The attack appears to be drawing attention partly because of the amount of sexual violence involved: at least seven girls were reportedly raped during the assault.
The group of 90 campers, the majority of them between 13 and 19 years old, were sponsored by a Church group, and were camping during the weekend as part of a spiritual retreat.
According to the AP, the attack lasted four hours, and the armed group left after stealing two vehicles and several other items from the campers.
Authorities ranging from the governor of Mexico state to the Church to governing party the National Action Party (PAN) have issued strong condemnations of the attack. According to the state attorney general, investigators have already identified those responsible for the sexual attacks.
That the victims formed part of a Christian community may partly explain why the case is generating so much outrage. While President Felipe Calderon’s administration has repeatedly emphasized that most of Mexico’s crime wave involves inter-gang warfare, incidents such as this more recent attack contradict such assertions, and contribute to the perception that Mexico’s insecurity is greatly affecting innocent civilians.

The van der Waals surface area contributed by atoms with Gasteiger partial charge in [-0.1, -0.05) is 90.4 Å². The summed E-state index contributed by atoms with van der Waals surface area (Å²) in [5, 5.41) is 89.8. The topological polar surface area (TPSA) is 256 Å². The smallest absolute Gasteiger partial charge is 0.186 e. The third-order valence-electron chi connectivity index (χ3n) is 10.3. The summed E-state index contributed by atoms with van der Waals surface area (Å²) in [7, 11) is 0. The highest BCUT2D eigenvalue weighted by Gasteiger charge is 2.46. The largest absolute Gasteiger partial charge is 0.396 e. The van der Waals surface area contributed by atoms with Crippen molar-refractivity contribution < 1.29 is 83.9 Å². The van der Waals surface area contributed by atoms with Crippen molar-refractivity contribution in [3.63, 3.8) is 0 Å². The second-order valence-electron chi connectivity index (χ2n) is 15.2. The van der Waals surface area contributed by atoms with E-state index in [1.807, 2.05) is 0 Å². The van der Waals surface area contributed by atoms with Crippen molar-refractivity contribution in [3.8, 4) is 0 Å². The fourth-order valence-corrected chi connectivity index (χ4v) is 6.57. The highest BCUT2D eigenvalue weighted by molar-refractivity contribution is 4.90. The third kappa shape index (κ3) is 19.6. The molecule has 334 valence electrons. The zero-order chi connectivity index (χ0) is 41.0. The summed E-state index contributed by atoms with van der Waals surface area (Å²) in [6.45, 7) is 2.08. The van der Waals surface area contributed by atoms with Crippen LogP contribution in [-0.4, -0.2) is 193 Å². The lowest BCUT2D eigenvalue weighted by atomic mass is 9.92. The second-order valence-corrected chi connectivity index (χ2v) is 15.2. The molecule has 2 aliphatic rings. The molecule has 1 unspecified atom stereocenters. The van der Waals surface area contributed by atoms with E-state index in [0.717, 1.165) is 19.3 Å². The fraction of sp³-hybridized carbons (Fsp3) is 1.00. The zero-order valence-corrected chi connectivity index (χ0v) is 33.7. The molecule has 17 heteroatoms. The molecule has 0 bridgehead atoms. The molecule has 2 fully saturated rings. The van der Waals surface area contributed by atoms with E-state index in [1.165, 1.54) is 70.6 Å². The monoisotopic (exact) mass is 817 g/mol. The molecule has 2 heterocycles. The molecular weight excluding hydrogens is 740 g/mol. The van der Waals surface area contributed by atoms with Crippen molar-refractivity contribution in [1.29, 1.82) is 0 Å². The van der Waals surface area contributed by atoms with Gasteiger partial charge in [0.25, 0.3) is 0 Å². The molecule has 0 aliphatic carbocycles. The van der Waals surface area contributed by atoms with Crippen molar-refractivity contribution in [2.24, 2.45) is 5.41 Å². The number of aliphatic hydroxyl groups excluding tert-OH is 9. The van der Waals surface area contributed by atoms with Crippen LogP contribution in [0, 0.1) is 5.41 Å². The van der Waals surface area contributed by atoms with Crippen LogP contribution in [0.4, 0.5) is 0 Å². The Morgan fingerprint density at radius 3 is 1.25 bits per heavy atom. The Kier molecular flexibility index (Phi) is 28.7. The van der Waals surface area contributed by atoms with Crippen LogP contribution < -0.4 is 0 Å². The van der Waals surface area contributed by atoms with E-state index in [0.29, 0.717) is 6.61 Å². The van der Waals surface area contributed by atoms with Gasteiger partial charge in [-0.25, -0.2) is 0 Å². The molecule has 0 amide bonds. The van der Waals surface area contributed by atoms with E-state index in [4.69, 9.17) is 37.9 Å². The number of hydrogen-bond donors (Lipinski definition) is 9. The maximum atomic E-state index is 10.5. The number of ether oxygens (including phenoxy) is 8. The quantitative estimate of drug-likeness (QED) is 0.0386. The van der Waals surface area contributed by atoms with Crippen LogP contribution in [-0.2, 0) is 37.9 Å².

The attack’s proximity to Mexico City may also heighten the sense that delinquency is now affecting city residents’ ability to lead lives relatively untouched by violent crime. Mexico City has so far escaped the levels of violence seen elsewhere in the country, including the second and third-largest cities, Monterrey and Guadalajara. But incidents such as the Christian youth group assault rupture the impression that Mexico City is the exception to violent, shocking crime. Similarly to the shooting in Mexico City’s international airport last month, when violent incidents take place in the capital, they usually generate far more attention and concern than those registered in Mexico’s peripheral areas.
The attacks against the campers also serve as a reminder that while the Calderon administration has emphasized the government’s fight against organized crime, Mexico still has a serious street crime problem. For now, it appears that the primary motive behind the attack was theft. This type of crime -- along with car jackings, home break-ins, and muggings -- may arguably affect ordinary citizen security more on a day-to-day basis than activities related to the drug trafficking cartels.
The attack against the campers also raises the question over where to invest resources as Mexico struggles to improve security. Many Mexico media sources have questioned why the police meant to patrol the park where the assault took place were not on duty at the time. One likely result will be a promise to increase police presence in the campground. But capturing those responsible and giving them an efficient and fair trial will likely be just as much of a deterrent than merely increasing security force presence in a given area.
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